Wednesday afternoon marked a depressing time for anyone in Washington’s politico-media orbit. Newt Gingrich announced that he’s suspending his presidential campaign. Campaign-trail politics just got about 80 percent duller — 95 percent so for media critics.
That’s because Gingrich loved to tweak the media. The “elite media,” that is — the ones who were coddling President Obama and otherwise tilting the rink against Republican candidates. The elite media that he accused of trying to turn Republicans against one another in debates and otherwise came at the candidate with biased questions.
R.C. Hammond, the Gingrich campaign’s press secretary since early June, provides a little advice for the layman in identifying “elite media” outlets in their neighborhood: “The further detached you are from the regular kitchen-table conversation, the more elite you are,” he says.
Hammond looks back philosophically at the months of sparring with the elites. “You’re sitting in a foxhole and you think the entire world is shooting at you,” he says. But then you realize, he continues, that the other campaign — it’s getting incoming fire as well. And so is the “third campaign across the way. “You realize that everyone’s getting shot at,” says Hammond.
Just recently, a study emerged that appears to have punctured one of Gingrich’s central media-centric talking points. The Project for Excellence in Journalism found that President Obama had received more negative coverage than other candidates. What does the Gingrich campaign have to say about that?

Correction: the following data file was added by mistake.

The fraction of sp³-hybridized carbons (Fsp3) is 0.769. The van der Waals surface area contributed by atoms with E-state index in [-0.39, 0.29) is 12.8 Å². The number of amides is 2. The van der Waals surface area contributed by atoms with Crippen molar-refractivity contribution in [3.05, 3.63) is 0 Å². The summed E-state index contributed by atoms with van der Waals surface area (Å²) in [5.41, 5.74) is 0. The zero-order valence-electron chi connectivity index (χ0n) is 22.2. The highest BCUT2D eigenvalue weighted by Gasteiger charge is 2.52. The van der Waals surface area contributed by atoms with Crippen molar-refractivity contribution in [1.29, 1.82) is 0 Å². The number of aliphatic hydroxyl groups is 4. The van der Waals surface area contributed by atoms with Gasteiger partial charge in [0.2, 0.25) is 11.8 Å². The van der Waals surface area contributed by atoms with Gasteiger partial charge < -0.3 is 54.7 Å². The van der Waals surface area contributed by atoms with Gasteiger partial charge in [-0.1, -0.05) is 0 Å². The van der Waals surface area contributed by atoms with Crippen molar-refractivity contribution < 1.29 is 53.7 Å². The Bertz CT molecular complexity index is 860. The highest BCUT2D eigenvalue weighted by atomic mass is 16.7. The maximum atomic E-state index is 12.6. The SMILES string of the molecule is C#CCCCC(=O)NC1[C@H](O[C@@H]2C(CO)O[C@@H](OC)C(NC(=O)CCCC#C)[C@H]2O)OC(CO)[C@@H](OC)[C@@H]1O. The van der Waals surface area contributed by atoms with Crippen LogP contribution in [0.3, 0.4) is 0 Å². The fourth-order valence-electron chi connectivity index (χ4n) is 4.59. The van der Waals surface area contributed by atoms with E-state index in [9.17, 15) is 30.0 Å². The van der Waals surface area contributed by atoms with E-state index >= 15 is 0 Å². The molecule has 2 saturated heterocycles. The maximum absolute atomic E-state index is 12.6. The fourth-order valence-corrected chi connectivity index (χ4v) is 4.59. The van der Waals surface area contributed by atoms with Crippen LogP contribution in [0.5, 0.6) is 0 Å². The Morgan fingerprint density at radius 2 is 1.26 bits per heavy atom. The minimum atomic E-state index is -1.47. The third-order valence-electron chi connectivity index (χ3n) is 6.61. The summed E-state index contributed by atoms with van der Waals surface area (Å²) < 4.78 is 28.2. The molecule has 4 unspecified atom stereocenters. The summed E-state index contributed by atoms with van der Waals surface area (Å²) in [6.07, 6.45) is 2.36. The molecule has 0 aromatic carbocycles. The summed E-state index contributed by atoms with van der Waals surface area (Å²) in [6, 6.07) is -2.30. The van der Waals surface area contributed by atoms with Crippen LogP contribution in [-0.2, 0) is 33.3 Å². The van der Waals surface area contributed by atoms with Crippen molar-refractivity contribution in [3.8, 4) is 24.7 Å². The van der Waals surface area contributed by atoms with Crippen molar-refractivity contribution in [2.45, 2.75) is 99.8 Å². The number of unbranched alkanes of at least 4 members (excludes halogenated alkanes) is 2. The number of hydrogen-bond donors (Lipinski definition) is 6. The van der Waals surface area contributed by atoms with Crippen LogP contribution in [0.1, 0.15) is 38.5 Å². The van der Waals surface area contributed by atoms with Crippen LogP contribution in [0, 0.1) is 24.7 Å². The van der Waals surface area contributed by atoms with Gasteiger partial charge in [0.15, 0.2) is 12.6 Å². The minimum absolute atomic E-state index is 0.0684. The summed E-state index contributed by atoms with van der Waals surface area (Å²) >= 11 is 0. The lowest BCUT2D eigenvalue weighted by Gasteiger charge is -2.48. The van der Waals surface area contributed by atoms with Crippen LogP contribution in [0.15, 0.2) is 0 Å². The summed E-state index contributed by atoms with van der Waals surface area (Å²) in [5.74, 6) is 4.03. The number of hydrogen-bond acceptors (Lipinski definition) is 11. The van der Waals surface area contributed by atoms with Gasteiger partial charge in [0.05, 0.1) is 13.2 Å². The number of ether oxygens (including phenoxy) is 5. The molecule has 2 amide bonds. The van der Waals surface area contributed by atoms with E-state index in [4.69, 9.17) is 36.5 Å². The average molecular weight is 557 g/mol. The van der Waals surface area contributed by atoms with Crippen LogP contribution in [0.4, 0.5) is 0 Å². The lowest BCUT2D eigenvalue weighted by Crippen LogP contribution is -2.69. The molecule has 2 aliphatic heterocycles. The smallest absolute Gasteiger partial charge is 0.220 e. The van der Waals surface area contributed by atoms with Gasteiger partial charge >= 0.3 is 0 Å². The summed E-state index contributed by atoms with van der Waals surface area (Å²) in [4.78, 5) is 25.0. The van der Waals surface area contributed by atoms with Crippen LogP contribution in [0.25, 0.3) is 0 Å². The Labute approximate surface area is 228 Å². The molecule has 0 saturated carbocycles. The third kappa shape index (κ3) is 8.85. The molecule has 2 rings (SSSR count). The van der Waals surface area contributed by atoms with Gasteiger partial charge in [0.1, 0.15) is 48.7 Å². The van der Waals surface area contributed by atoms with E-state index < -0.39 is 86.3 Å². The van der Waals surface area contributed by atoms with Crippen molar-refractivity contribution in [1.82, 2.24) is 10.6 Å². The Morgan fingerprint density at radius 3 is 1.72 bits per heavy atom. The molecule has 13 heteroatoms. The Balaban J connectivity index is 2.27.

“I wouldn’t buy that,” says Hammond. “If you look at the times, especially during the debates, where Newt Gingrich would engage the moderators, such a dramatic response was because Newt carried with him the outrage that Americans have regarding a broken Washington.” And that includes the media.
Gingrich couldn’t get his ideas platform through the media, says Hammond, because of their obsession with horse-race coverage. That approach to campaign news, argues Hammond, has three prongs. They are:
Horse Race Obsession No. 1: Money, as in Hey, candidate, how are you doing on fundraising. Got enough cash coming in? Can you afford television spots in New Hampshire?
Horse Race Obsession No. 2: Attacks, as in Hey, candidate, what do you have to say about the remarks of John Doe attack specialist, who said you don’t have the goods to serve in office?
Horse Race Obsession No. 3: Who’s up, as in Hey, candidate, the latest tracking polls don't appear to jibe with your sunny assessment of prospects in the southern states. Any comment on that?
Of those three focuses, Hammond says, “It’s a fact that that’s what the press is looking to cover. They don’t show up because they’re here to talk about how wonderful the world could be. If they’re not covering politics, the next story on the news is likely to be a car chase,” riffs Hammond. As he hears me chuckling, he remarks, “You’re laughing because it’s true.” No argument there.
Other look-back points from Newt’s press guy:
* As to where Gingrich stands now on the whole Fox vs. CNN kerfuffle: ”I wasn’t there the day he made that remark,” says Hammond, declining to get into it.
* Why was Gingrich so eloquent and forceful in berating debate moderators? Hammond has an explanation: He doesn’t need talking points and thus is able to respond to the situation. “In an era where a candidate steps on a debate stage in prepared soundbites, he steps up with independent thoughts,” says Hammond.
* The three pivotal media moments of the Gingrich campaign, in Hammond’s view:
1) When Gingrich scolded Chris Wallace in an Aug. 11 debate for asking a “gotcha”question. “The beginning of the comeback,” says Hammond.
2) When Gingrich told ABC, “I’m going to be the nominee.” That, said Hammond, was not a pivotal good moment, but a pivotal bad moment.
3) Getting the endorsement of the Union Leader.